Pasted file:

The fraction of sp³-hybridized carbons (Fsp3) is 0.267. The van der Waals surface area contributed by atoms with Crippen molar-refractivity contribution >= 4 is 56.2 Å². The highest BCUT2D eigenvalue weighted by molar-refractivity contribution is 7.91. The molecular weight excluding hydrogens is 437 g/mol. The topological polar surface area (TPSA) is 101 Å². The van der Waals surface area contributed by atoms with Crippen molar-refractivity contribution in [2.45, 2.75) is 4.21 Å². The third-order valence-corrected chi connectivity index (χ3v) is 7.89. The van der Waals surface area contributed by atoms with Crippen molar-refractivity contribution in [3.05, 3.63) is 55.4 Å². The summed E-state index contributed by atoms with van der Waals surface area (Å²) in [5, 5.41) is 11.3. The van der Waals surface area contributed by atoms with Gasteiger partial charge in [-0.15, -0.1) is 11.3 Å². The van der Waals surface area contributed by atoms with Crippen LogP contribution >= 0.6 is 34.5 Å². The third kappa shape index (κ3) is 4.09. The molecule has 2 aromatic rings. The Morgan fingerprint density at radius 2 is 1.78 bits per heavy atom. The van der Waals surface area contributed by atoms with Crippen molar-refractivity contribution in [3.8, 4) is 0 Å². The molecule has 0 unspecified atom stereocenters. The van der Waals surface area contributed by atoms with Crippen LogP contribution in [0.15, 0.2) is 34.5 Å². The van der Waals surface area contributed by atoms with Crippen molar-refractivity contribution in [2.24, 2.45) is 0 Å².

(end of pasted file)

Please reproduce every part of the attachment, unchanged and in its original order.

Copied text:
The fraction of sp³-hybridized carbons (Fsp3) is 0.267. The van der Waals surface area contributed by atoms with Crippen molar-refractivity contribution >= 4 is 56.2 Å². The highest BCUT2D eigenvalue weighted by molar-refractivity contribution is 7.91. The molecular weight excluding hydrogens is 437 g/mol. The topological polar surface area (TPSA) is 101 Å². The van der Waals surface area contributed by atoms with Crippen molar-refractivity contribution in [2.45, 2.75) is 4.21 Å². The third-order valence-corrected chi connectivity index (χ3v) is 7.89. The van der Waals surface area contributed by atoms with Crippen molar-refractivity contribution in [3.05, 3.63) is 55.4 Å². The summed E-state index contributed by atoms with van der Waals surface area (Å²) in [5, 5.41) is 11.3. The van der Waals surface area contributed by atoms with Gasteiger partial charge in [-0.15, -0.1) is 11.3 Å². The van der Waals surface area contributed by atoms with Crippen LogP contribution >= 0.6 is 34.5 Å². The third kappa shape index (κ3) is 4.09. The molecule has 2 aromatic rings. The Morgan fingerprint density at radius 2 is 1.78 bits per heavy atom. The van der Waals surface area contributed by atoms with Crippen molar-refractivity contribution in [3.8, 4) is 0 Å². The molecule has 0 unspecified atom stereocenters. The van der Waals surface area contributed by atoms with Crippen LogP contribution in [0.15, 0.2) is 34.5 Å². The van der Waals surface area contributed by atoms with Crippen molar-refractivity contribution in [2.24, 2.45) is 0 Å².